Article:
Human Rights suspended in face of Covid-19 disaster
South Africans should embrace having some of their human rights limited as the government tries to prevent the spread of coronavirus.
On Saturday, for the first time in a democratic era, South Africans were unable to gather in large numbers to celebrate Human Rights Day due to the national state of disaster announced by President Cyril Ramaphosa last Sunday.
Instead, people were faced with a situation where the government had suspended their rights to consume alcohol in public spaces and gather in numbers in religious groups.
No more than 100 people are allowed to gather, among other measures to curb the spread of the Covid-19 pandemic.
The new regulations placed restrictions on some rights such as freedom of movement, assembly, religion and privacy.
SA Human Rights Commission CEO Tseliso Thipanyane said the constitution provided for rights to be suspended but this had to be in response to the threat the nation faces.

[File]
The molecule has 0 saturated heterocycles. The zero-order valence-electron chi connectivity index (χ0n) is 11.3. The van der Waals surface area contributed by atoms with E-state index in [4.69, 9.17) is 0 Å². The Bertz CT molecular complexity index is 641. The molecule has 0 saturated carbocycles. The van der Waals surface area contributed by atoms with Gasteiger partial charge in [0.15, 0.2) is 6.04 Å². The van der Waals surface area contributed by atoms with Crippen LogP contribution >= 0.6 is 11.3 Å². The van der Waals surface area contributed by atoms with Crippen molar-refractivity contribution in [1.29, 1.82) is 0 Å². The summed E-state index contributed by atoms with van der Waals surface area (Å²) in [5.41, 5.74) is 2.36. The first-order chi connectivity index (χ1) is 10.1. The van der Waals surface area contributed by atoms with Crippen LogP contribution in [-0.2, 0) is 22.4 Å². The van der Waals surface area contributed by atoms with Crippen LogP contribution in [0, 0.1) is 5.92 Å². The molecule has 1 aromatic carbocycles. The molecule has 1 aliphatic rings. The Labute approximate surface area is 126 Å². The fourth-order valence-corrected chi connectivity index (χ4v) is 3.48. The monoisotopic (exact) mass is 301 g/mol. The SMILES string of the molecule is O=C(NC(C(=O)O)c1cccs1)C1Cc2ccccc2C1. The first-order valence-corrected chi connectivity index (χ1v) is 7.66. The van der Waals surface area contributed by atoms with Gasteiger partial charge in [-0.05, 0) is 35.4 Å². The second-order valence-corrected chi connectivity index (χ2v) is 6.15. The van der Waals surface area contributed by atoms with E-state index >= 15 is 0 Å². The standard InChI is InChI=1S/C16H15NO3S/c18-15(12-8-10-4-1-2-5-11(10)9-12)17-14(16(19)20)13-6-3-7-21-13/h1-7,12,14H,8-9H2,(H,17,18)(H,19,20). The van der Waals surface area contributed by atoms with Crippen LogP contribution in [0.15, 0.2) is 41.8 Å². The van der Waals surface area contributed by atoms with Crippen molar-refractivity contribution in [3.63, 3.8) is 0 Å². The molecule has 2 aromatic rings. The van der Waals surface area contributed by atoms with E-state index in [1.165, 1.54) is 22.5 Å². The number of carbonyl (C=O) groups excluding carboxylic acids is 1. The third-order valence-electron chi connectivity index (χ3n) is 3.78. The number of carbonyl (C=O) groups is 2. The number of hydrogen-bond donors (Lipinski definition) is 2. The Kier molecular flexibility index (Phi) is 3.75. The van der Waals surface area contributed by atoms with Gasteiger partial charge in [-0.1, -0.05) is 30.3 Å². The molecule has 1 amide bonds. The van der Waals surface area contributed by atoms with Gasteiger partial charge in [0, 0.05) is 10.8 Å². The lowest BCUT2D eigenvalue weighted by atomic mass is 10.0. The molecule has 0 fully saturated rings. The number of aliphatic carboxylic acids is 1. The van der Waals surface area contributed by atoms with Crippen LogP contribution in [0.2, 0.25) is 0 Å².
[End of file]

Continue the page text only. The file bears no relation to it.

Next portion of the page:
He said under a state of emergency, a declaration must be made by the president and can only be for 21 days. However, the state of emergency can go beyond the 21 days.
"Section 37 of the constitution outlines what rights cannot be taken away at all. Under human dignity, no right can be suspended at all. The right to life cannot be suspended at all."
He said government's decision to suspend citizens' rights can be challenged in a court of law if people feel "it is going too far and is not justifiable".
"As the Human Rights Commission, we can also intervene when we feel that the government is going too far. Any state of emergency can be challenged in a court of law."
Thipanyane said though government had declared a national state of disaster, "it is a state of emergency but they do not want to use those words which remind people of the apartheid times. There are different stages of the state of emergency. We have chosen to use, for political reasons, a state of disaster so that people do not panic. But it is a state of emergency already."